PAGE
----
|Publication number||US6672993 B2|
|Application number||US 10/044,552|
|Publication date||Jan 6, 2004|
|Filing date||Jan 12, 2002|
|Priority date||Jan 12, 2001|
|Also published as||US6955633, US7314433, US20020098952, US20040053749, US20050282688, US20080064573, WO2003059457A2, WO2003059457A3|
|Publication number||044552, 10044552, US 6672993 B2, US 6672993B2, US-B2-6672993, US6672993 B2, US6672993B2|
|Inventors||Tadlington A. Stout|
|Original Assignee||Aqualogix, Inc.|
|Export Citation||BiBTeX, EndNote, RefMan|
|Patent Citations (22), Referenced by (12), Classifications (18), Legal Events (4)|
|External Links: USPTO, USPTO Assignment, Espacenet|
This application claims the benefit of U.S. Provisional Application No. 60/260,940 filed Jan. 12, 2001.
This invention relates to the field of exercise and physical therapy equipment, more specifically, exercise and physical therapy equipment used in an aquatic environment where the individual using this equipment is completely in or partly under the water. Aquatic physical exercise has been found to be one of the best forms of exercise, where the water supports the individual's body and they may exercise prescribed specific muscle groups without stressing other areas of the body. They can usually exercise for longer periods of time due to being in the cool water environment and not having to support their body. Physical therapy for the elderly in the water has become very popular because many of them are overweight and most forms of rigorous exercise will put too much strain on their hearts and joints and ligaments. Taking care of an individual's body has become very popular and in the field of physical exercise equipment there is a growing need for refinement of all the apparatuses used.
1. Field of Invention
The present invention relates to an exercise device used by individuals in water. More particularly, it relates to a new and unique hand-held aquatic exercise device which works equally well providing exercise to those inclined to stringent aggressive workout schedules as well as for those who need a gentle form of physical therapy. The device can be used singularly, being used in one hand at a time or in combination where two of the devices are used together and they will come in a variety of sizes.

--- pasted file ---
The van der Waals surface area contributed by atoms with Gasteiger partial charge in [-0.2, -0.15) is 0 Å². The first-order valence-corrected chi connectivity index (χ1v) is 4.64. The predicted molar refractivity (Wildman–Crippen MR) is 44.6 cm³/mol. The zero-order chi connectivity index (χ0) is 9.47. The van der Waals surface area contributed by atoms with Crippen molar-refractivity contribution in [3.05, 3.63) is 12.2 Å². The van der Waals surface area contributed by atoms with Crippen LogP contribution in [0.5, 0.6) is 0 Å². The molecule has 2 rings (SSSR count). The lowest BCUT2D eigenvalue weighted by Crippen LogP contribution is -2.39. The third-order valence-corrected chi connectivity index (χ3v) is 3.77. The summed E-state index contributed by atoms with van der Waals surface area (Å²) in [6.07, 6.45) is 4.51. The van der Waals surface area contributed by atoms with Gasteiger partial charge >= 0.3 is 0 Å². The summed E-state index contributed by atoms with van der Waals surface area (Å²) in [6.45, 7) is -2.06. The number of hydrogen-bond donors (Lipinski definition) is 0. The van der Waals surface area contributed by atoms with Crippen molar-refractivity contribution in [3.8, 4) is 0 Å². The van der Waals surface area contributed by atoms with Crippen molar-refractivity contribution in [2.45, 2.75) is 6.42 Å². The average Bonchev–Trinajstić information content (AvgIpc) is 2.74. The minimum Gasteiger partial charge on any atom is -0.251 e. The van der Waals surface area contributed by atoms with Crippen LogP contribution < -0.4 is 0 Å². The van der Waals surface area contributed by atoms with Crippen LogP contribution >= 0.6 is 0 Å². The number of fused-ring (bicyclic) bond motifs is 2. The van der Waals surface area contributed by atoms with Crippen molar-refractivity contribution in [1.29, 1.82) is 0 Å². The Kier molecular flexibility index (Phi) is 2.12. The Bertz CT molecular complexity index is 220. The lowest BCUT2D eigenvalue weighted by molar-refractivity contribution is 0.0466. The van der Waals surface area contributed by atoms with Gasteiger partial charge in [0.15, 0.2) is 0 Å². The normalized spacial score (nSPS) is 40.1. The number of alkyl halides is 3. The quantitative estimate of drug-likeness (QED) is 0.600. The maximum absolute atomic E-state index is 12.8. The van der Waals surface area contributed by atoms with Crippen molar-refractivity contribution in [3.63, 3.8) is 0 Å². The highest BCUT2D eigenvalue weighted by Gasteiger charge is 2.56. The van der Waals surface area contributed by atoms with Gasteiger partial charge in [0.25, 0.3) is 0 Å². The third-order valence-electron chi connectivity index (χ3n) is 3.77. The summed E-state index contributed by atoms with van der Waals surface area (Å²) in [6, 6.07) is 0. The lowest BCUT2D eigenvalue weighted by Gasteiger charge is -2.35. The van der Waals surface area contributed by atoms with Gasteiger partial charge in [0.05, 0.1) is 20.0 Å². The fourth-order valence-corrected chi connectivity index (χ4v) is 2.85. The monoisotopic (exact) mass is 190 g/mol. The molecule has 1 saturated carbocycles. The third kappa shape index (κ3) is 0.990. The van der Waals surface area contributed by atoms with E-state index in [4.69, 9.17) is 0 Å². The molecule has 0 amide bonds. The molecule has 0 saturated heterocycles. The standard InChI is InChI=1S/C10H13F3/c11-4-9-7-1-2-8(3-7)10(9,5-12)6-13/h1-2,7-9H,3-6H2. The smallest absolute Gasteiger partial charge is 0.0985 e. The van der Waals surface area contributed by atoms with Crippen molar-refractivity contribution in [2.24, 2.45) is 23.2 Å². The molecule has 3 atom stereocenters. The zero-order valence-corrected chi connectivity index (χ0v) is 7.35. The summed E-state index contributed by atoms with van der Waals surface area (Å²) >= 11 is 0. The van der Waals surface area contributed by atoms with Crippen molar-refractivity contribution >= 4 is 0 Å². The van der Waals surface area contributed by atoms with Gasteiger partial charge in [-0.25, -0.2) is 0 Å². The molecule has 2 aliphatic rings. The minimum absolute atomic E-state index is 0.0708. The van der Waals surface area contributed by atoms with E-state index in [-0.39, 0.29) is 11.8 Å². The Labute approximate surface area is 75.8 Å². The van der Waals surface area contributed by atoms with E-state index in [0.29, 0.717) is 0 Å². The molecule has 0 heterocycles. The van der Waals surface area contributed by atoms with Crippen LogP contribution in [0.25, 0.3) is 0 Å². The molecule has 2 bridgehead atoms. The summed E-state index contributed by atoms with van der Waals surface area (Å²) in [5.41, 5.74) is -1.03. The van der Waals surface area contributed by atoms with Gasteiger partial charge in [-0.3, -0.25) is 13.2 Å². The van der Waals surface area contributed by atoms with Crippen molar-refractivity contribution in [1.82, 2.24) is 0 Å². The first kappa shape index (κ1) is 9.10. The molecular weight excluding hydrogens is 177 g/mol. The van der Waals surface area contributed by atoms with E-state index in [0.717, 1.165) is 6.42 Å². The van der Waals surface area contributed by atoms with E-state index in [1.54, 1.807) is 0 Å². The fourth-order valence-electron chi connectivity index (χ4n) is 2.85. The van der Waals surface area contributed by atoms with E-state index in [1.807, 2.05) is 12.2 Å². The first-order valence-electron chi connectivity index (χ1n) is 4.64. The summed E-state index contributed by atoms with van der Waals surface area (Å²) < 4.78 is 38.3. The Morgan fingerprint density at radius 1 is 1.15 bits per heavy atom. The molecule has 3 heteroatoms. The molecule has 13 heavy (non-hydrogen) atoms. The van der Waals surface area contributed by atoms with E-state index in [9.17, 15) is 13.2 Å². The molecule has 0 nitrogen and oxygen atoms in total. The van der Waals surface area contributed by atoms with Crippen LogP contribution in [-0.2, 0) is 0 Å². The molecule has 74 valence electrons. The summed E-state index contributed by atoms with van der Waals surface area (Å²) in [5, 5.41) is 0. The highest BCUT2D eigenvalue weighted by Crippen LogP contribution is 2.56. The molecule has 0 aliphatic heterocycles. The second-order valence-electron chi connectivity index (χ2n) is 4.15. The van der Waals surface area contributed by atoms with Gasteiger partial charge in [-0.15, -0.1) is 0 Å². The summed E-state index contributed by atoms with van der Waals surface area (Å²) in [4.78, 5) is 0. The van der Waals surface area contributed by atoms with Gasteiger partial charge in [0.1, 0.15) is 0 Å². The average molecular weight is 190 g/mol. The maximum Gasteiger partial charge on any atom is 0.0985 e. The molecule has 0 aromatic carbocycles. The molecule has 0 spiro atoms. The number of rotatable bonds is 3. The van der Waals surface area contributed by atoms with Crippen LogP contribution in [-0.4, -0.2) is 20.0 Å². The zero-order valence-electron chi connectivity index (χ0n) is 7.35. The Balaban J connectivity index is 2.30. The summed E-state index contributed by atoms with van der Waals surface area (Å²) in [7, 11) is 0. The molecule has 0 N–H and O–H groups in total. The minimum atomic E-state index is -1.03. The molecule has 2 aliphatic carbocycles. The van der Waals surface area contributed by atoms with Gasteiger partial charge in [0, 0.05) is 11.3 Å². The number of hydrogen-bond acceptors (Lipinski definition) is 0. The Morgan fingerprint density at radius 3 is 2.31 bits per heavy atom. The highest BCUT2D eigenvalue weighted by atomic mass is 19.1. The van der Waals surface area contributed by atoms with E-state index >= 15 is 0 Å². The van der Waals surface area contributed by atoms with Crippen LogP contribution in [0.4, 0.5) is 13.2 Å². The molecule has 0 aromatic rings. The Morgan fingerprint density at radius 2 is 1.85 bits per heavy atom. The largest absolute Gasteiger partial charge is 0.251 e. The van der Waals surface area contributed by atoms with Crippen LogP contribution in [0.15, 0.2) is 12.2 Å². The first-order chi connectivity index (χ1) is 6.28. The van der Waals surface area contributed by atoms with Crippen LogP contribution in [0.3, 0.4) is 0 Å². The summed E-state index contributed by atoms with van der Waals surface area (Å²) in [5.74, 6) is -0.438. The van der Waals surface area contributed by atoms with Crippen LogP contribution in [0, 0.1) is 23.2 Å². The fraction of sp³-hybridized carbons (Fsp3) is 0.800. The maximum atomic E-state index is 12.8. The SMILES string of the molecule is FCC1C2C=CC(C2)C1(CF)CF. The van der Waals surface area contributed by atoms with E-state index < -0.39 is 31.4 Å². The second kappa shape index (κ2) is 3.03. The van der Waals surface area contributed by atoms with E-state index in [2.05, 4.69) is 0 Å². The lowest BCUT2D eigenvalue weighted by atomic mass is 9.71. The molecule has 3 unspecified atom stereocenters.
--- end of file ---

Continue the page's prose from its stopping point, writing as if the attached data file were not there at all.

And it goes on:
Where many aquatic exercise devices use flotation as a resistance force, the device herein does not incorporate any means of flotation, thereby allowing that the individuals using it are not exerting themselves by trying to hold it under the water. The device herein provides an equal resistance in any direction during a workout, and is especially beneficial in a boxing style workout, because of the unique shape and the type of resistance in the pushing and pulling motions. A plurality of orifices in the spherical surfaces are designed to maintain a means for controlled release of the resistance pressure upon the device minimizing the stirring and splashing of the water in the individual's face when they are using it. The lightweight simple design also allows that it can be easily fabricated, shipped and stored. Another alternate preferred embodiment of the device provides for the incorporation of an additional resistance member attaching to the fins outer edge.
2. Prior Art
Water oriented exercise devices have been described and disclosed in prior art in various forms which of course yield functions based on their individual form.